Or, how much is your customer worth over the long haul.
The past few weeks have been more than a bit trying around here. In addition to getting ready to publish my book Beyond the Niche: Essential Tools You Need to Create Marketing Messages that Deliver Results, I’ve also had the added stressor of sending my oldest away to college.
Last night, after spending the weekend at home, as my daughter headed back to college, she experienced car troubleâ€¦.AGAIN! Her 1999 Chevy Prism is suffering from spending the first six years of its existence in the harsh climate of Northern Indiana and Southern Michigan. This time the bracket that holds the exhaust let loose thanks to a well timed jarring while traveling through construction on the Florida Turnpike. The whole incident brought to mind the topic for the day: the long term value of a customer.
The story of our search for an auto mechanic contains a valuable lesson for everyone in business, but especially those who are making intangible major sales, or are in a service profession.
See, when we moved 1300 miles to our new home, we found ourselves having to find everything new. From dentists, to hair stylists to a reliable auto mechanic, our first 18 months down here were spent in trial and error. Our search for an auto mechanic was unfortunately our first search after moving. Despite knowing better, we began by taking the car to the nearest Chrysler dealership. My husband had heard good stories about their body shop, so we gave them a shot. Maybe car dealership service departments down here weren’t the houses of ill-repute they were back home.
I don’t know if it was the fact that the car was brought in by a woman or if they just treated everyone who walked in as if they had S-T-U-P-I-D tattooed on their forehead, but when the mechanic called me and told me that the car needed $1200 worth of repairs, I was shocked.Â Did he think I just fell off the turnip truck?Â I issued my standard reply to car people who try to screw me: â€œForget it. I’ll have my father take it to the sale. He’s a wholesaler.â€ Without exception, this sends the would-be thief into a stammering fit, while he tries to back pedal because he sees that not only do I recognize that he’s trying to gouge me but now he’s going to lose the chance to do ANY business with me. Obviously the Chrysler dealer figured out a way to get theirs in this situation. They charged me $85 for their â€œdiagnosisâ€.Â Yes, I was charge $85 for refusing to allow them to screw me and I have to admit, I was amazed.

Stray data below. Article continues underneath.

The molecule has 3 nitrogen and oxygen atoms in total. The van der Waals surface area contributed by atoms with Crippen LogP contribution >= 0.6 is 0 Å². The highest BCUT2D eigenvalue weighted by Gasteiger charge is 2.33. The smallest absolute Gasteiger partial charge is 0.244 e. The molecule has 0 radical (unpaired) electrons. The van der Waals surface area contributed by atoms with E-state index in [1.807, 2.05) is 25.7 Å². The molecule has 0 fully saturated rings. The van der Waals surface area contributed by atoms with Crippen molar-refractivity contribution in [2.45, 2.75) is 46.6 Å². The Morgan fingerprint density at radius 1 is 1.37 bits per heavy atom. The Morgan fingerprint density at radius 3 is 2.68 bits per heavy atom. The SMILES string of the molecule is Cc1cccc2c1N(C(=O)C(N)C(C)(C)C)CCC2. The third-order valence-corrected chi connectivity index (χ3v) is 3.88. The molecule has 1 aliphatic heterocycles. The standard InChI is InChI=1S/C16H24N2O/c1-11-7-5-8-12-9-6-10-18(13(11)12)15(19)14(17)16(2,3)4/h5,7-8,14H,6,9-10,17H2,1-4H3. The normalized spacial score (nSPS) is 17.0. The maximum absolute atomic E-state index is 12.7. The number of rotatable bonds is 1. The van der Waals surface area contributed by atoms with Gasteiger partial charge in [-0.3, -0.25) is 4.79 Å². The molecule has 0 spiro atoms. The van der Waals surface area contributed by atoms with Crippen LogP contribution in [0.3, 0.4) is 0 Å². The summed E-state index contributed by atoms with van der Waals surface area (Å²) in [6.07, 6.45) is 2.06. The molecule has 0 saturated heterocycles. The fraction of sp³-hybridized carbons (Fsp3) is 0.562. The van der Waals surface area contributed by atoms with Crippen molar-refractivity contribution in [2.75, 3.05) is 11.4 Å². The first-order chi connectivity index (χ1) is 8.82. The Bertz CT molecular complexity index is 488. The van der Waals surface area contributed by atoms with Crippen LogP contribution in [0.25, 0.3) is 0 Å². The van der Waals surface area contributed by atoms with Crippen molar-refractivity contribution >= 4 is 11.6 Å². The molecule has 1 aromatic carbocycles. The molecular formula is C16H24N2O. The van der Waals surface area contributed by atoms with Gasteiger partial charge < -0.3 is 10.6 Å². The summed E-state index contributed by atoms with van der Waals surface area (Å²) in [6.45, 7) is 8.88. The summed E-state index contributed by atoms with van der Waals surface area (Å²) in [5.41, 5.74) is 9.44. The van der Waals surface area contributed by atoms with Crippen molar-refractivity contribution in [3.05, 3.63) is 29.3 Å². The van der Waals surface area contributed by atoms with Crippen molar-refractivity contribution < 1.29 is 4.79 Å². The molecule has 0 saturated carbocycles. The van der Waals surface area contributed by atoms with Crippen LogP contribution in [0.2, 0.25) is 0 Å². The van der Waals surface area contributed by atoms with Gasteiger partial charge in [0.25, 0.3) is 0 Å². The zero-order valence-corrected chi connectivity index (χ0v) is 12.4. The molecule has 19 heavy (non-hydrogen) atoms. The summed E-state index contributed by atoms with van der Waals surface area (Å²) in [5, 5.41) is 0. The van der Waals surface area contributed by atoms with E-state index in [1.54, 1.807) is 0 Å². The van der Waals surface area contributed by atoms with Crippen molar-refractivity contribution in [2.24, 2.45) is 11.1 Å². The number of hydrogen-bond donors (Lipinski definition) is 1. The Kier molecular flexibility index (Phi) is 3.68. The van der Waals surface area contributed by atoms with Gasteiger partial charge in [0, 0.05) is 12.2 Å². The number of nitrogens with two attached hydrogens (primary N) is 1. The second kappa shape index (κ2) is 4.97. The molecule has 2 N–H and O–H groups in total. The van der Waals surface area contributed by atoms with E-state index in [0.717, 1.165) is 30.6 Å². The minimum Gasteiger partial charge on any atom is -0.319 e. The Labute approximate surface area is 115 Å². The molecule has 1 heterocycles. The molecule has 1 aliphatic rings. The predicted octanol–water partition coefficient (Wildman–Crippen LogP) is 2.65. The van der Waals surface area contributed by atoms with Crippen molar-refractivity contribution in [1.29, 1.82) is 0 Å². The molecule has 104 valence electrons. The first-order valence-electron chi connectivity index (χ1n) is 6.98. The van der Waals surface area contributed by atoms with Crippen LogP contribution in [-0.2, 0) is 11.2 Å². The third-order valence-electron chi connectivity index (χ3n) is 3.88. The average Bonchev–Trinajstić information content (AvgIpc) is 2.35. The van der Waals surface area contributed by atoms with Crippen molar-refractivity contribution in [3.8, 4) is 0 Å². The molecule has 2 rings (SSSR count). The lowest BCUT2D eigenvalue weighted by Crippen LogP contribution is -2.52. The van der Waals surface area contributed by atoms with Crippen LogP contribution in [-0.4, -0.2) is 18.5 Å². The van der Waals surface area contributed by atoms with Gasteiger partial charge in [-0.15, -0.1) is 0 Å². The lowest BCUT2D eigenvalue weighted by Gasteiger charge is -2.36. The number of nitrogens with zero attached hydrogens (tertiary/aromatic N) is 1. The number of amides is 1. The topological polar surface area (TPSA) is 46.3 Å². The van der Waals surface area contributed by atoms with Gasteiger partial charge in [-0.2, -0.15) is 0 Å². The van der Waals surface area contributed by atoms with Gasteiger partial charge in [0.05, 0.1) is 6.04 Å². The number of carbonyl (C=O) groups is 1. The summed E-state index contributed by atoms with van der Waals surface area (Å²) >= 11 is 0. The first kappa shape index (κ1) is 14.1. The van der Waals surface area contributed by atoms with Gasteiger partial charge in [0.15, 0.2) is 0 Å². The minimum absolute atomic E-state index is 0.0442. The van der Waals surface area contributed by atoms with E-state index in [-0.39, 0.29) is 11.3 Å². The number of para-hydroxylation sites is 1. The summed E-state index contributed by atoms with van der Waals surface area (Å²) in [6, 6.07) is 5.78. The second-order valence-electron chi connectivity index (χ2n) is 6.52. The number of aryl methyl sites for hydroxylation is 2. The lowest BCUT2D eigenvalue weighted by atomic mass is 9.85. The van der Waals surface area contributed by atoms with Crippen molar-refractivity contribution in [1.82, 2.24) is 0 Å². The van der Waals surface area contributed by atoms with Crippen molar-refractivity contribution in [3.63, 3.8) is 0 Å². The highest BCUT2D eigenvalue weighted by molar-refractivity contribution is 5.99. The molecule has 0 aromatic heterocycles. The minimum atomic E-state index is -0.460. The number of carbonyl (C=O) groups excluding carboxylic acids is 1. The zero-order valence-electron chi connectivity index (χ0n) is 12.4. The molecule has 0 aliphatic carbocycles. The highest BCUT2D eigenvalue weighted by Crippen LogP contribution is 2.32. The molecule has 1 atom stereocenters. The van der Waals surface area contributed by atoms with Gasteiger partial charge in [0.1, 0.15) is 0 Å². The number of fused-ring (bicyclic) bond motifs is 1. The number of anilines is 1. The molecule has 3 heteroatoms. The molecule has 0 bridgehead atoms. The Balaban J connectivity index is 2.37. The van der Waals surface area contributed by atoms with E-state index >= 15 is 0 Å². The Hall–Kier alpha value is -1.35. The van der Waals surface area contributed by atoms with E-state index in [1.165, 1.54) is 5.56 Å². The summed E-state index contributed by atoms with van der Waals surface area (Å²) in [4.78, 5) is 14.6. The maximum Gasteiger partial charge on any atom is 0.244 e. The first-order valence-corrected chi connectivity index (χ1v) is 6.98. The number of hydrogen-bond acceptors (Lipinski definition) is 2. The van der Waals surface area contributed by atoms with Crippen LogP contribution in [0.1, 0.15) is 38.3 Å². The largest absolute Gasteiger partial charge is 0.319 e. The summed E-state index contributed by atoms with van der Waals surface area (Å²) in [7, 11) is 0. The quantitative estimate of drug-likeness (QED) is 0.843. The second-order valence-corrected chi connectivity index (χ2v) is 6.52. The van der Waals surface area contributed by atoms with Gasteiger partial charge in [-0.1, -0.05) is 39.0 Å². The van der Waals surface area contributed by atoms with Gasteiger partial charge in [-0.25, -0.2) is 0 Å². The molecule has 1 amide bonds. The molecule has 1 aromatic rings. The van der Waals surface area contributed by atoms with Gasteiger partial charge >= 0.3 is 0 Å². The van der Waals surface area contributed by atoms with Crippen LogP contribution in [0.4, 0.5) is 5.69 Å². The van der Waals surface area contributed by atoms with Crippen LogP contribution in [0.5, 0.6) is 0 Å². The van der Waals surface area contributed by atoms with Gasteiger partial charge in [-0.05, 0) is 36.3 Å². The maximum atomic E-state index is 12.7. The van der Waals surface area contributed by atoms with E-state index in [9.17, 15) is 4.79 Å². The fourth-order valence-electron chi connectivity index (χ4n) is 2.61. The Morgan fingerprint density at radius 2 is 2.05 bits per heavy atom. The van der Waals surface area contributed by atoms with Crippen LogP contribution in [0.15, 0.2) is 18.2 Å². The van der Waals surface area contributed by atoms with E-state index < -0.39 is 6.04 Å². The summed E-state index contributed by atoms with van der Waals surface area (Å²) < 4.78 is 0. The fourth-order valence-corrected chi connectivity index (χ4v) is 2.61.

The reason I was amazed was simply my point of view.Â See, from where I operate, what I saw was a potential customer, the owner of a 7 year old Chrysler van. In my way of thinking, I’ve got a chance at landing a long term customer.Â If I treat her right today, maybe she’ll be back tomorrow to trade that bucket of bolts in on a shiny new model.Â That wasn’t the view the dealership chose to take.Â These idiots were more interested in squeezing $1200 out of me for unnecessary repairs in that moment than in establishing a relationship with me that would mean not only future repairs for the service department but also a possible customer for another van in the near future.
As I left the dealership I passed a repair shop that was off the beaten path.The name of the shop was â€œDave Fixes Cars.â€ I decided to give Dave a shot. Dave replaced the offending belt and only the belt for a reasonable price. I was so thrilled; I wrote him a check for double the amount. A few weeks later when my daughter’s Prism started acting up, guess who we called? That’s right Dave.
Oh and three months later, after and a few more trips back to Dave, when I decided that it was time for a new van, guess where I went to buy my new van? That’s right, anyplace BUT the Chrysler dealer!Â No amount of advertising that the dealership does will EVER repair their relationship with me or my family. Not only that, but my husband made sure to spread the word where he works as well. Now that’s the kind of â€œword of mouthâ€ advertising that I don’t want for my business and you shouldn’t want for yours.
Today, when my husband and I dropped my daughter’s car off for its THIRD visit to Dave this month, I told Dave that we’re considering naming the car, â€œDave’s Financial Security.â€ He laughed. Over the past 18 months, we’ve written enough checks to Dave that he’s made more than the original repair estimate from the Chrysler dealer. (We’re a three, soon to be four car family.) Not only that, but when the Prism needed body work, I asked Dave for advice on where to take the car for body work. He was happy to refer me to a friend who now has earned my undying gratitude for his reasonable and sensible attitude towards his business.
Both Dave and Billy (the body man) both realize that a long term customer is a beautiful thing. Not only do they return time and time again, but they also refer their friends. I can’t begin to count the number of people my husband and I have referred to both Dave and Billy. Oh, and when I need ANYTHING done, whether it’s related to my car or my home, I’ll be asking Dave or Billy who THEY recommend!
As for the Chrysler dealer, well I have noticed that very few Chrysler products are sporting their sticker on the back of their car. The Chrysler dealer should be grateful that on average 1500 people are moving to our city every month because I cant see how he could stay in business any other way.
I’m amazed because I would think it would be common sense. Gaining a new customer is expensive which means the most effective way to run a business is to try to KEEP your current customers and use your marketing and advertising to get more customers who will also remain loyal to your business. If you’re using your marketing and advertising dollars to try to replace your current customers … well, maybe you should quit advertising and find out why you’re losing customers. Just my .02 worth.